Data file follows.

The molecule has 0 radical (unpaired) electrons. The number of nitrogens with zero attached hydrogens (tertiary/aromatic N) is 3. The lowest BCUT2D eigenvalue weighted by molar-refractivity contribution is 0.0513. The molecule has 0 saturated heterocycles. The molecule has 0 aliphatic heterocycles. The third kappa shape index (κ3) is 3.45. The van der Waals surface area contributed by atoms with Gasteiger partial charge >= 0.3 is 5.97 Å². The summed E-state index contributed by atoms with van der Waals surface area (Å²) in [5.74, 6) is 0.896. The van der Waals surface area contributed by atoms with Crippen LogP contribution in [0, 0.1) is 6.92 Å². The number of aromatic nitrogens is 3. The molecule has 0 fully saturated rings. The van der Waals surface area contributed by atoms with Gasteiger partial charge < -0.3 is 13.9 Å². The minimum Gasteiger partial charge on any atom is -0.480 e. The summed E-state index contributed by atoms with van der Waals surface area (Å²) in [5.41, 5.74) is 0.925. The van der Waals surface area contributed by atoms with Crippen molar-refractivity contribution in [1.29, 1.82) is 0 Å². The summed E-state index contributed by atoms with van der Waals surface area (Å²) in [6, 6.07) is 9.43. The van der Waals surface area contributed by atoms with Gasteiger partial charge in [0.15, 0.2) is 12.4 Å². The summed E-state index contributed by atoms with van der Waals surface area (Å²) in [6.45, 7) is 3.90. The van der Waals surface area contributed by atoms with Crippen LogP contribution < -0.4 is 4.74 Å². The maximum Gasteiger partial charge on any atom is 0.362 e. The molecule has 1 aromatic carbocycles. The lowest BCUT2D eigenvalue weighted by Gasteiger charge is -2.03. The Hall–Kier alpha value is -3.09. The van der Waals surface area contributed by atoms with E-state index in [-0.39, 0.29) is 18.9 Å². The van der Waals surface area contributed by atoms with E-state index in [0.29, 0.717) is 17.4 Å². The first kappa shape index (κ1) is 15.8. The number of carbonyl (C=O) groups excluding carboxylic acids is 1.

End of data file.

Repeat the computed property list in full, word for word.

The molecule has 0 radical (unpaired) electrons. The number of nitrogens with zero attached hydrogens (tertiary/aromatic N) is 3. The lowest BCUT2D eigenvalue weighted by molar-refractivity contribution is 0.0513. The molecule has 0 saturated heterocycles. The molecule has 0 aliphatic heterocycles. The third kappa shape index (κ3) is 3.45. The van der Waals surface area contributed by atoms with Gasteiger partial charge >= 0.3 is 5.97 Å². The summed E-state index contributed by atoms with van der Waals surface area (Å²) in [5.74, 6) is 0.896. The van der Waals surface area contributed by atoms with Crippen LogP contribution in [0, 0.1) is 6.92 Å². The number of aromatic nitrogens is 3. The molecule has 0 fully saturated rings. The van der Waals surface area contributed by atoms with Gasteiger partial charge < -0.3 is 13.9 Å². The minimum Gasteiger partial charge on any atom is -0.480 e. The summed E-state index contributed by atoms with van der Waals surface area (Å²) in [5.41, 5.74) is 0.925. The van der Waals surface area contributed by atoms with Crippen molar-refractivity contribution in [1.29, 1.82) is 0 Å². The summed E-state index contributed by atoms with van der Waals surface area (Å²) in [6, 6.07) is 9.43. The van der Waals surface area contributed by atoms with Gasteiger partial charge in [0.15, 0.2) is 12.4 Å². The summed E-state index contributed by atoms with van der Waals surface area (Å²) in [6.45, 7) is 3.90. The van der Waals surface area contributed by atoms with Crippen LogP contribution < -0.4 is 4.74 Å². The maximum Gasteiger partial charge on any atom is 0.362 e. The molecule has 1 aromatic carbocycles. The lowest BCUT2D eigenvalue weighted by Gasteiger charge is -2.03. The Hall–Kier alpha value is -3.09. The van der Waals surface area contributed by atoms with E-state index in [-0.39, 0.29) is 18.9 Å². The van der Waals surface area contributed by atoms with E-state index in [0.29, 0.717) is 17.4 Å². The first kappa shape index (κ1) is 15.8. The number of carbonyl (C=O) groups excluding carboxylic acids is 1.